Tuesday, 5 October 2010
England, my England
I’ve been thinking quite closely about issues of national identity, issues that arose from my recent blog (This England). I recall a documentary some years ago made by one Darcus Howe, a black writer and broadcaster (his colour is relevant, as you will see), in which he explored this very question. It was called The White Tribe, a kind of cultural safari in search of England, of what it meant to be English. A great many of the people he asked, people mostly from white working class communities, could not answer his basic questions. One respondent, struggling to come up with something, eventually alighted on line dancing!
In the course of his journey he also managed to have a brief exchange with Lord Tebbit, who admitted that concepts of English identity were indeed problematic. He went on to say that his ancestors were migrants from the Low Countries, and he was glad that they had moved, otherwise he would have been born a Belgian! Then their discussion moved on to Englishness and Britishness. Howe was told that he was not ‘ethnically English’. “Do you mean because of the colour of my skin?”, he asked. “No”, Tebbit replied, seemingly forgetting that he had already defined himself as not ‘ethnically English, “you are not English, but we are both British.”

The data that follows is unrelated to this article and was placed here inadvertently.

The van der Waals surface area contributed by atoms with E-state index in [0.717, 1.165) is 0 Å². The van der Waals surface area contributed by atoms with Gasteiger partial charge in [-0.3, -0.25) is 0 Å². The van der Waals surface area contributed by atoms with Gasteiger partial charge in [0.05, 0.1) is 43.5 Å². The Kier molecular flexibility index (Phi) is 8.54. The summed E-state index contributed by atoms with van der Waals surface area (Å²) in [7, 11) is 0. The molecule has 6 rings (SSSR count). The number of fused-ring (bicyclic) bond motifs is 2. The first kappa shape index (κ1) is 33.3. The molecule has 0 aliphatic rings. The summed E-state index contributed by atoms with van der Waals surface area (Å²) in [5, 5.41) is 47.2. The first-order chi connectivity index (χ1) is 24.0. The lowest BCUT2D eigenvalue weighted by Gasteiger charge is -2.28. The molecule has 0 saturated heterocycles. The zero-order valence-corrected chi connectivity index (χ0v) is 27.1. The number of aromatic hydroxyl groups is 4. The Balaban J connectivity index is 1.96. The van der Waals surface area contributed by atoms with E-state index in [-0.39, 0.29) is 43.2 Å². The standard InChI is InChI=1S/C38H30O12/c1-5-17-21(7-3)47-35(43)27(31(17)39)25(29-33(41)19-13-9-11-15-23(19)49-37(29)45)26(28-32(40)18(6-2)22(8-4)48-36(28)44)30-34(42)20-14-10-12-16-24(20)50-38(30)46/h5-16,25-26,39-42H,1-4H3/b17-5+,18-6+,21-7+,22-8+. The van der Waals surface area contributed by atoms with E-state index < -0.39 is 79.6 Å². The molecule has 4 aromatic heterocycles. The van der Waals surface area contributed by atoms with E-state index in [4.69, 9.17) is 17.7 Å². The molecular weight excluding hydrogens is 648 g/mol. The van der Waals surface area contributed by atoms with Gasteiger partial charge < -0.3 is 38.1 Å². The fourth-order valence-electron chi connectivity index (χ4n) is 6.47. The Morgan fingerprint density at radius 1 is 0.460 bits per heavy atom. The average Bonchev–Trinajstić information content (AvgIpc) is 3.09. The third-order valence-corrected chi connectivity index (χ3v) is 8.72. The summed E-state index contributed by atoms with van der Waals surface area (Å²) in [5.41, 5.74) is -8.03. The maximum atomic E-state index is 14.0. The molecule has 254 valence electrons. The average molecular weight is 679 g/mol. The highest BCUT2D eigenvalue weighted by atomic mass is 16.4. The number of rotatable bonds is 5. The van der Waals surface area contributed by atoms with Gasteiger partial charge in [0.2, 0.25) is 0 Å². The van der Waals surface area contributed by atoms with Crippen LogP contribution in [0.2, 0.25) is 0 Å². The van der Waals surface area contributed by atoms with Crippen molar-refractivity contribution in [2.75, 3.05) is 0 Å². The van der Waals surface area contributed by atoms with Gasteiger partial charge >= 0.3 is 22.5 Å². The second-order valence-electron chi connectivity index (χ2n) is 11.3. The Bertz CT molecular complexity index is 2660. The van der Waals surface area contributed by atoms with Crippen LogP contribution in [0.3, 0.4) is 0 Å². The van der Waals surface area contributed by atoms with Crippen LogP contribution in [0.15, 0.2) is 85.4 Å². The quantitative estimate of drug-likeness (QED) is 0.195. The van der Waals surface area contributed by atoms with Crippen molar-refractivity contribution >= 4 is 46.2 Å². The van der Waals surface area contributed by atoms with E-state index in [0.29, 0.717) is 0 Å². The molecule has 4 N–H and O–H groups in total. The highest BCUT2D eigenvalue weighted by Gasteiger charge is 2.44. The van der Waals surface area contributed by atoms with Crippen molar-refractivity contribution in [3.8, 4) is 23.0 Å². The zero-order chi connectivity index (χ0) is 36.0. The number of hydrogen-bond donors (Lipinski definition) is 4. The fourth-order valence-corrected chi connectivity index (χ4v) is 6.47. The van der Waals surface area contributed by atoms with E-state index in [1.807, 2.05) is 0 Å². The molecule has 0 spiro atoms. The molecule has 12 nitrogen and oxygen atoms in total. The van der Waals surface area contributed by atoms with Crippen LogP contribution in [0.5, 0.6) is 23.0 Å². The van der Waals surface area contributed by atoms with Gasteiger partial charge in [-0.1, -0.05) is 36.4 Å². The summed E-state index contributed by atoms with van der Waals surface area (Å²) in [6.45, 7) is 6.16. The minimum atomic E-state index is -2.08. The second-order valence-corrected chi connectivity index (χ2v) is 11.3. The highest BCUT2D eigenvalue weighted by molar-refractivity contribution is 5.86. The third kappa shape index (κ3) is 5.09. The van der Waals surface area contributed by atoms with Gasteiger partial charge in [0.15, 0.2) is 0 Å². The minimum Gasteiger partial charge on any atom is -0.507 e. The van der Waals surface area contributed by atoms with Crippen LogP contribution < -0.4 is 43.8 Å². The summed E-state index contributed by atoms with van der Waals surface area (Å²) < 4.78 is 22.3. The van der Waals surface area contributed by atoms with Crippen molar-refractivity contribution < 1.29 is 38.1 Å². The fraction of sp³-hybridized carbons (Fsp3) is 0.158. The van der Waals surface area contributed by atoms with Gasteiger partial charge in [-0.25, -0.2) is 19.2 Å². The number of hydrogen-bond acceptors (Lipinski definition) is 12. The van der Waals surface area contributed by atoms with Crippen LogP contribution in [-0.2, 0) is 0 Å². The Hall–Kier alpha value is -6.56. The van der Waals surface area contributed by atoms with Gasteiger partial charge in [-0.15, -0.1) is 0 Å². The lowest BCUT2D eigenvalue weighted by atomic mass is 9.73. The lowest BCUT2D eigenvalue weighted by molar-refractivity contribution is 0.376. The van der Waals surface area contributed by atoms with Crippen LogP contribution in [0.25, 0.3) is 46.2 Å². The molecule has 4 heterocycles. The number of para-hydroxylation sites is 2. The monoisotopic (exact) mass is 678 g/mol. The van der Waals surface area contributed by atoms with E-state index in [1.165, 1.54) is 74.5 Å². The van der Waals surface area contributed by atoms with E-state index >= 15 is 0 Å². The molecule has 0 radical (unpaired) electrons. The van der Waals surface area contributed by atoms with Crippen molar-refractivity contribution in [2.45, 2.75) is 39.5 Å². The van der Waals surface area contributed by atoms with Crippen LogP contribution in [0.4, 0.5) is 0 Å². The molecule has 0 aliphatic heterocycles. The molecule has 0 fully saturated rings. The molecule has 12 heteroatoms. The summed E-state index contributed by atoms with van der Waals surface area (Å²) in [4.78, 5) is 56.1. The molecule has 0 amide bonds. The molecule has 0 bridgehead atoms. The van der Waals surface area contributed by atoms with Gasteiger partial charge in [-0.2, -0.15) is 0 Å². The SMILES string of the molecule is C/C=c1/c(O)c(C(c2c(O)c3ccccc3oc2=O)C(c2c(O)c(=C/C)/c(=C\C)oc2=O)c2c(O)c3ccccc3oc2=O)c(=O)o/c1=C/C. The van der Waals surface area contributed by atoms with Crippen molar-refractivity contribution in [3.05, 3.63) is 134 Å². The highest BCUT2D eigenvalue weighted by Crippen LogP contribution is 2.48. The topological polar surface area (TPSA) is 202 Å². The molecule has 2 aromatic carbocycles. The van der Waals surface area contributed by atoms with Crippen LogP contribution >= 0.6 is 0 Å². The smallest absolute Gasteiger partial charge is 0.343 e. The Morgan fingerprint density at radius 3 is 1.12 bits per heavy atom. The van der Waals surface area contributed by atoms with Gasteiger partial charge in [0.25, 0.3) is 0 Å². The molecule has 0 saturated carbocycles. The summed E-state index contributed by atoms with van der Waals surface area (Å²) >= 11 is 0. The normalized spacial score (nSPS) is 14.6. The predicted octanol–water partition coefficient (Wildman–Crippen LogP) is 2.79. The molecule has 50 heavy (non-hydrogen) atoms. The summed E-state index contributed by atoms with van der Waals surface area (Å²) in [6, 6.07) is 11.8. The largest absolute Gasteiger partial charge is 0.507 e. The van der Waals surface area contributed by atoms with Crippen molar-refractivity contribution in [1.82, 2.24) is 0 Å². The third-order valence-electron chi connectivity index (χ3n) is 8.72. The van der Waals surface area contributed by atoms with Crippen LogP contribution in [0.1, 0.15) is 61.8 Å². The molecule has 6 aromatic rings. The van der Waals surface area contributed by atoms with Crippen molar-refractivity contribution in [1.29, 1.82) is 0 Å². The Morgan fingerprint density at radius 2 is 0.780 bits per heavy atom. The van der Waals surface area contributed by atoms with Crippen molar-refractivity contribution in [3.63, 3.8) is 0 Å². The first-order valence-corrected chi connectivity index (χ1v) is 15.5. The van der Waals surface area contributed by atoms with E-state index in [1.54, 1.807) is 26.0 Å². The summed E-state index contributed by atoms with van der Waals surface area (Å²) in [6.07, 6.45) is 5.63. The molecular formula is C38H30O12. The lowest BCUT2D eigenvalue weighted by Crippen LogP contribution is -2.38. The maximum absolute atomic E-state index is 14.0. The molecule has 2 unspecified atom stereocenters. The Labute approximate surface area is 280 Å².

So, the question clearly has to be, what happens to Darcus and all of his kindred if Britain disappears, as it may very well do anytime within the next fifty years? I’m going to hold off on giving an answer here for a bit, though you might already have arrived at your own.
To a large extent Howe was in pursuit of a chimera, something that even he did not fully understand, something he had not really attempted to define. For example, he thought that a ploughman’s lunch- which he could not track down amidst the curries and burgers- was an example of ‘traditional English fare’, whereas in truth it’s a pure marketing invention, traceable back only to the 1950s. But what about his assertion that England was full of people who don’t want to be English anymore, that we have turned into the cappuccino race, rootless and impossibly cosmopolitan? The short answer is that it’s rubbish.
The thing is the English, the English race, if you prefer, though that’s that seems to me to be an expression devoid of all meaning, has been made up of successive waves of migrants, ancient and modern. My own ancestors are Norman French, though I’m English through and through, ancestry being no more than a distant echo. Yes, there is a vagueness about our national identity, certainly in contrast with more recent migrants, who still carry an attachment to foreign places. But I’m going to go so far as to say that to be vague is to be quintessentially English, to be vague and to be slightly eccentric, beyond the comprehension of outsiders.
I have no idea at all what it means to be British; I know exactly what it is to be English, to belong to my England. Here is a passage from an essay I wrote dedicated to the question what England means to me;